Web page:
Security forces detained 42 suspected Boko Haram fighters during raids in the states of Lagos and Ogun. Intelligence indicates that Boko Haram is moving some of its fighters to the south. Armed militias, supported by the military, continue to patrol Maiduguri in an attempt to protect neighborhoods from Boko Haram.




Security agencies issued a "red alert" after receiving credible intelligence of bombings being planned for locations inside the country near the end of Ramadan. Several bomb blasts rocked the northern city of Kano, killing at least 29 people and injuring scores more. Nigerian prosecutors added charges of money laundering and smuggling to the terror charges already filed against three Lebanese Hezbollah operatives.




A military spokesman said that Boko Haram gunmen killed 20 civilians and wounded a dozen others in Dawashe in Borno state after a civilian vigilante group had arrived in the village to look for insurgents. No information was given as to insurgent casualties. The vigilante leader claimed that the insurgents killed five vigilantes and 20 civilians who were mostly fishermen and traders.




Three suspected Boko Haram gunmen who reportedly stormed a mosque in Maiduguri with the intention of killing the imam were themselves killed by angry members of the congregation; security forces claimed Boko Haram was not involved. Local residents in southern Kaduna state killed five gunmen from a militant group who were attacking a village. Protests were held across Nigeria yesterday against a proposal by an Islamist politician to allow marriage to youth under the age of 18.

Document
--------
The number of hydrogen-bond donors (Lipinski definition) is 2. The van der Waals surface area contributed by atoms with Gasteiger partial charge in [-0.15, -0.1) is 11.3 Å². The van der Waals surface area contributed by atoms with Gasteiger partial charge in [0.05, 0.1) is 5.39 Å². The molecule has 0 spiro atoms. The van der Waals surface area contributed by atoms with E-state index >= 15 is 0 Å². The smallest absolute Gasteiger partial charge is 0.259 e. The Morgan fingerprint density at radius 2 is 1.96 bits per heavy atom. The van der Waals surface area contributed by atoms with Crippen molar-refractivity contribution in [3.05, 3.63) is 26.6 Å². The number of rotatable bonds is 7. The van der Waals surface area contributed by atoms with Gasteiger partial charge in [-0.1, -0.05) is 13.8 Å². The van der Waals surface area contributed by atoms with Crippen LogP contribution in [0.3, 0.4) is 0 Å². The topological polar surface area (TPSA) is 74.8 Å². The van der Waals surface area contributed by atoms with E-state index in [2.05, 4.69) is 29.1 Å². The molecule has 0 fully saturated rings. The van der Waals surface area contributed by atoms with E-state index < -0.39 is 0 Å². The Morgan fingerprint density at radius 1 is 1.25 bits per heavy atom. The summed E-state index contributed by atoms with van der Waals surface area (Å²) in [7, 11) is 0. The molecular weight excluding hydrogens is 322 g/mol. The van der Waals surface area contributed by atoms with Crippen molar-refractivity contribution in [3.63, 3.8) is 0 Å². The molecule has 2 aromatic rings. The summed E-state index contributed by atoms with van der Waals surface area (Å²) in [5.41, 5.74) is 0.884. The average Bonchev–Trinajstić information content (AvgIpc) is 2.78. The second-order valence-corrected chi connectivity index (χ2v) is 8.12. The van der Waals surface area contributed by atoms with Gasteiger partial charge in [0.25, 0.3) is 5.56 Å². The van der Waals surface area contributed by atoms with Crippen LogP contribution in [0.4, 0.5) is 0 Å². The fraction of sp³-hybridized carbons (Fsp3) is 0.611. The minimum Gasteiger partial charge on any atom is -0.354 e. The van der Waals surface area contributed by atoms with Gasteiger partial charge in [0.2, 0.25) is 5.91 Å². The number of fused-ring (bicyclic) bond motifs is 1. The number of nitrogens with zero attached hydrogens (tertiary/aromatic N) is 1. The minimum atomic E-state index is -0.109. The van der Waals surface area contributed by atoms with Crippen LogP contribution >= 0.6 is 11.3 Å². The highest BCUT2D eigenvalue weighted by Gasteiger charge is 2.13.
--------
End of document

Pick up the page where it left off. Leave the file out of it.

Unidentified gunmen attacked a divisional police headquarters in Kaduna state, killing two policemen. The government is said to be planning to pull some of its 1,200 soldiers out of the UN peacekeeping force in Mali, "because of the domestic situation in Nigeria."




A court denied bail to Mustapha Fawaz, Abdallah Thahini, and Talal Ahmad Roda, three Lebanese Hezbollah members who are suspected of plotting attacks on Israeli and Western targets in Nigeria; a fourth suspect remains at large. The military lifted a phone blackout in Adamawa state that had been imposed in May when Adamawa, Yobe, and Borno were placed in a state of emergency due to Boko Haram attacks.




Yesterday Alhaji Tanimu Turaki, the head of the government's amnesty committee, announced the signing of a ceasefire with Boko Haram, saying Boko Haram members had agreed to lay down their arms. Today Turkaki said the deal had not yet been finalized but that Boko Haram was already observing the ceasefire. Influential Boko Haram member Imam Muhammadu Marwana confirmed the agreement; he also denied the group was responsible for the recent school attack in Yobe that killed at least 30 students. Four members of Boko Haram were sentenced to life in prison for bomb attacks on an electoral office and a church in 2012 in which 19 people were killed. Only a few of the hundreds of militants said to have been arrested have been taken to court, and the recent life terms are the heaviest sentences given to Boko Haram members so far.




Schools in Yobe state were ordered to be closed after suspected Boko Haram militants attacked a school dormitory with guns and bombs yesterday, killing 42 people. The military killed 22 Boko Haram militants during a raid in Yobe on July 4. Yobe state authorities asked the military to restore mobile phone service, which has been cut off since mid-May as a means of preventing insurgent communications. The Joint Task Force Commander in Yobe state recently claimed that Boko Haram attacks had been curtailed.




Suspected Boko Haram militants killed at least 29 students as well as a teacher in an attack on a boarding school near Potiskum in Yobe state. The attackers set the school on fire, then shot students as they tried to flee; a number of students were burnt to death, and some reports put the death toll at 42.